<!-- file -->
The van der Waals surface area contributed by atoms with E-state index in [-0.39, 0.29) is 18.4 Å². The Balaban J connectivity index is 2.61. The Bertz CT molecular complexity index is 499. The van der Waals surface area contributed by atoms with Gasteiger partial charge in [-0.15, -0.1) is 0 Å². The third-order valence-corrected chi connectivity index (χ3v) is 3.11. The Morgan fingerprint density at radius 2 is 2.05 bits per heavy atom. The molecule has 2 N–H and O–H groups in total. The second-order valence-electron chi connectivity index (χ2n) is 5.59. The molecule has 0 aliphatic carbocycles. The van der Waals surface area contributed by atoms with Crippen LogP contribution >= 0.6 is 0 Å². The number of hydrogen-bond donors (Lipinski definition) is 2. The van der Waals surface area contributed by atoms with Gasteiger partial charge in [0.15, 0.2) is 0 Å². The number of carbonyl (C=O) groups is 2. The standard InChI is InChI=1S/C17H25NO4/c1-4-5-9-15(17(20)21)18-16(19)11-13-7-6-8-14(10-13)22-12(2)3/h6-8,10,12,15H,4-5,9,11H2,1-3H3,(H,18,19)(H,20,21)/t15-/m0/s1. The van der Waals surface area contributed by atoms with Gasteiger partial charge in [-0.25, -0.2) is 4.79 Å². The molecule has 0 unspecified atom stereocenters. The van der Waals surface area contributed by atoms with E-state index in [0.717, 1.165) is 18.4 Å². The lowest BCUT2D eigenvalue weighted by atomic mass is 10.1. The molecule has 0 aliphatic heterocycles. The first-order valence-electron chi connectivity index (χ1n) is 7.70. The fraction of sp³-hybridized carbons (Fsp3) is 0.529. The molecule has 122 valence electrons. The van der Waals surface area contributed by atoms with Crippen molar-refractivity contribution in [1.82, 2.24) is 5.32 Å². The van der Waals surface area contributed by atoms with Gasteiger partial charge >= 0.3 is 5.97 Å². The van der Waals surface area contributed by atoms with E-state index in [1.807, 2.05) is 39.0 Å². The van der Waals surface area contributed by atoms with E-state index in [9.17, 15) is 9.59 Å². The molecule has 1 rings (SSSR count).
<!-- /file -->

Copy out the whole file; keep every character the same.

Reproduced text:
The van der Waals surface area contributed by atoms with E-state index in [-0.39, 0.29) is 18.4 Å². The Balaban J connectivity index is 2.61. The Bertz CT molecular complexity index is 499. The van der Waals surface area contributed by atoms with Gasteiger partial charge in [-0.15, -0.1) is 0 Å². The third-order valence-corrected chi connectivity index (χ3v) is 3.11. The Morgan fingerprint density at radius 2 is 2.05 bits per heavy atom. The molecule has 2 N–H and O–H groups in total. The second-order valence-electron chi connectivity index (χ2n) is 5.59. The molecule has 0 aliphatic carbocycles. The van der Waals surface area contributed by atoms with Crippen LogP contribution >= 0.6 is 0 Å². The number of hydrogen-bond donors (Lipinski definition) is 2. The van der Waals surface area contributed by atoms with Gasteiger partial charge in [0.15, 0.2) is 0 Å². The number of carbonyl (C=O) groups is 2. The standard InChI is InChI=1S/C17H25NO4/c1-4-5-9-15(17(20)21)18-16(19)11-13-7-6-8-14(10-13)22-12(2)3/h6-8,10,12,15H,4-5,9,11H2,1-3H3,(H,18,19)(H,20,21)/t15-/m0/s1. The van der Waals surface area contributed by atoms with Gasteiger partial charge in [-0.25, -0.2) is 4.79 Å². The molecule has 0 unspecified atom stereocenters. The van der Waals surface area contributed by atoms with E-state index in [0.717, 1.165) is 18.4 Å². The lowest BCUT2D eigenvalue weighted by atomic mass is 10.1. The molecule has 0 aliphatic heterocycles. The first-order valence-electron chi connectivity index (χ1n) is 7.70. The fraction of sp³-hybridized carbons (Fsp3) is 0.529. The molecule has 122 valence electrons. The van der Waals surface area contributed by atoms with Crippen molar-refractivity contribution in [1.82, 2.24) is 5.32 Å². The van der Waals surface area contributed by atoms with Gasteiger partial charge >= 0.3 is 5.97 Å². The van der Waals surface area contributed by atoms with E-state index in [1.807, 2.05) is 39.0 Å². The van der Waals surface area contributed by atoms with E-state index in [9.17, 15) is 9.59 Å². The molecule has 1 rings (SSSR count).